Creating tables in OneNote

Tables are the best. (NERD ALERT.) I’m no traditionally-trained project manager, but damn if I don’t love to track things in columns and rows.

Here’s a pretty traditional usage of tables in my OneNote notebooks: my breakdown of our first issue of Ships Illustrated.

Nothing fancy! Just the content, the person responsible, and the status. Nice and basic.

This is another table I created to track a Star Citizen-related project — ship buyer’s guides. This broke them down by ship type, what stories we wrote for each guide, and the taglines we used. Then I color-coded to indicate status (i.e. it was a finished guide, we had all the ships necessary, the ships weren’t ready…).

What do these tables have in common? They were created in OneNote with pretty much zero effort on my part.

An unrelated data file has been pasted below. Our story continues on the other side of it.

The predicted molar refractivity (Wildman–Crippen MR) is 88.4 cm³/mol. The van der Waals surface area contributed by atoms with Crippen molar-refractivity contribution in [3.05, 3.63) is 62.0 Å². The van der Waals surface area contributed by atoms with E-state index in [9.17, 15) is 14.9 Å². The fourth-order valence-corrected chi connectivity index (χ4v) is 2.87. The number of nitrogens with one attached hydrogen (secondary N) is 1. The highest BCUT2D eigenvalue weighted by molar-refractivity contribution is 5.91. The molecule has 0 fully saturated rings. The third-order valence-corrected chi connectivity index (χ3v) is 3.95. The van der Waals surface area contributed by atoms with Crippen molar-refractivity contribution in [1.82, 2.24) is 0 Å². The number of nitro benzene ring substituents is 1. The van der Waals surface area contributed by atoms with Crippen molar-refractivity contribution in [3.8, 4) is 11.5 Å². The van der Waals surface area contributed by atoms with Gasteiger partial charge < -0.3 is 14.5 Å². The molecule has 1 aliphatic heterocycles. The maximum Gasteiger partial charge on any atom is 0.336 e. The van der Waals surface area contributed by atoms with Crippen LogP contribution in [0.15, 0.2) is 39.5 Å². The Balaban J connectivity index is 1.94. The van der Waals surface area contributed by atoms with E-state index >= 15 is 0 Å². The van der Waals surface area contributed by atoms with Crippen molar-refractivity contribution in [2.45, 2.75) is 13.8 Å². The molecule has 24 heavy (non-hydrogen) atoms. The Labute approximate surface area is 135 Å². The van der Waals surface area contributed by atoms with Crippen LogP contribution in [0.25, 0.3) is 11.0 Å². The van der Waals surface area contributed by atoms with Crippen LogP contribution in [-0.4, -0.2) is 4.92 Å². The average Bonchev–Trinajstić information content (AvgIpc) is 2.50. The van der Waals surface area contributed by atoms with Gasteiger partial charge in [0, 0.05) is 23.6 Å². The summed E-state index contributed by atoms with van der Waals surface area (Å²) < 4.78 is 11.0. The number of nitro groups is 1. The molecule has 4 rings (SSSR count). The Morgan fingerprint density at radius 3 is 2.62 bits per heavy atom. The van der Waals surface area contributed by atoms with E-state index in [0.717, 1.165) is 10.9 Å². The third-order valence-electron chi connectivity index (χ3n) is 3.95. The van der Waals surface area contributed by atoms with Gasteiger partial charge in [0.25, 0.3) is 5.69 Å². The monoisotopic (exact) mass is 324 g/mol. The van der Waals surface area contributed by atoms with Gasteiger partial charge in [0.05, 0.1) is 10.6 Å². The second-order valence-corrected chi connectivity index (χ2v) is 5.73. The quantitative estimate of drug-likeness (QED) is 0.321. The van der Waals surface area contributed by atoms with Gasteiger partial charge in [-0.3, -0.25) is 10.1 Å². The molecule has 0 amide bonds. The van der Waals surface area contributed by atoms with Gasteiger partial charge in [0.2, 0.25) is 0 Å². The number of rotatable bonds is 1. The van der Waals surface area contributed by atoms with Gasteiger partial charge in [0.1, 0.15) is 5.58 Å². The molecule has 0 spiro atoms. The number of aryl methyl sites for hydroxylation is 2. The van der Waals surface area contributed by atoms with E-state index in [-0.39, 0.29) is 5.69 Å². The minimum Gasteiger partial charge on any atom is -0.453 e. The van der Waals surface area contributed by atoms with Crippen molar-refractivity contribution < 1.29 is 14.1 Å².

Here’s how you can do it for yourself:

Go to the page where you’d like your table.

Type the first column heading. Press Tab.

Type the next column heading. Press tab and repeat until you have as many columns as you want.

Press Enter to start the first row, and tab to move to the next box.

Quick as you like, you’ve got a table! It’s searchable like all other textual content in your notes. All you need to do is make that top column bold and you’ve got enough for a quick and easy reference.

A table I threw together when I was brainstorming my current project, Portent.

Use this trick to put everything into tables. Put your holiday shopping list into a table (Person, Gift, Purchased?, Wrapped?, Gifted?). Put your 2018 resolutions into a table. Put your private diary entries into a ding-dang table.